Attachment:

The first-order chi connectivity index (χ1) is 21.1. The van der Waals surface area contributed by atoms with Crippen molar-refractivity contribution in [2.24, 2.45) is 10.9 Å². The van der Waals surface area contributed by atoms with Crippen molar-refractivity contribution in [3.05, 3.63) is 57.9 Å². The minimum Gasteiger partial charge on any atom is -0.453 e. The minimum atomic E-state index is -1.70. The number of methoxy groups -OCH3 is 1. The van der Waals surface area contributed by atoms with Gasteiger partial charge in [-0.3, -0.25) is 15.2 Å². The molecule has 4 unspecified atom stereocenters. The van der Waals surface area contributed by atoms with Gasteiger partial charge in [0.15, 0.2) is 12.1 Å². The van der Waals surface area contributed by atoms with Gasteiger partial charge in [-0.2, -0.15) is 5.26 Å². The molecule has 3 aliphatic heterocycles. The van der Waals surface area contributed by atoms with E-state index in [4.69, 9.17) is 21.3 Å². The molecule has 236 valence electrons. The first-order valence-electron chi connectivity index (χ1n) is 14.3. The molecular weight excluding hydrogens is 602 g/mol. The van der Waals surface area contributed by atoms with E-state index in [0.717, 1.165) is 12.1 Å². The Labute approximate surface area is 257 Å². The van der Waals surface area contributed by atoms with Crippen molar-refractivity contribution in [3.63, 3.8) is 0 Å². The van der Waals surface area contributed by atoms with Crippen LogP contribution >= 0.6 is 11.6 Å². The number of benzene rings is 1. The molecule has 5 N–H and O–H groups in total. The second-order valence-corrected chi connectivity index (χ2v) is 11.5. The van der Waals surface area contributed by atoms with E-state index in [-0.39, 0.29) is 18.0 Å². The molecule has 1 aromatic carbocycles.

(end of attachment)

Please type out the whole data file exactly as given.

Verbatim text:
The first-order chi connectivity index (χ1) is 21.1. The van der Waals surface area contributed by atoms with Crippen molar-refractivity contribution in [2.24, 2.45) is 10.9 Å². The van der Waals surface area contributed by atoms with Crippen molar-refractivity contribution in [3.05, 3.63) is 57.9 Å². The minimum Gasteiger partial charge on any atom is -0.453 e. The minimum atomic E-state index is -1.70. The number of methoxy groups -OCH3 is 1. The van der Waals surface area contributed by atoms with Gasteiger partial charge in [-0.3, -0.25) is 15.2 Å². The molecule has 4 unspecified atom stereocenters. The van der Waals surface area contributed by atoms with Gasteiger partial charge in [0.15, 0.2) is 12.1 Å². The van der Waals surface area contributed by atoms with Gasteiger partial charge in [-0.2, -0.15) is 5.26 Å². The molecule has 3 aliphatic heterocycles. The van der Waals surface area contributed by atoms with E-state index in [4.69, 9.17) is 21.3 Å². The molecule has 236 valence electrons. The first-order valence-electron chi connectivity index (χ1n) is 14.3. The molecular weight excluding hydrogens is 602 g/mol. The van der Waals surface area contributed by atoms with E-state index in [0.717, 1.165) is 12.1 Å². The Labute approximate surface area is 257 Å². The van der Waals surface area contributed by atoms with Crippen molar-refractivity contribution in [3.63, 3.8) is 0 Å². The van der Waals surface area contributed by atoms with Crippen LogP contribution >= 0.6 is 11.6 Å². The number of benzene rings is 1. The molecule has 5 N–H and O–H groups in total. The second-order valence-corrected chi connectivity index (χ2v) is 11.5. The van der Waals surface area contributed by atoms with E-state index in [-0.39, 0.29) is 18.0 Å². The molecule has 1 aromatic carbocycles.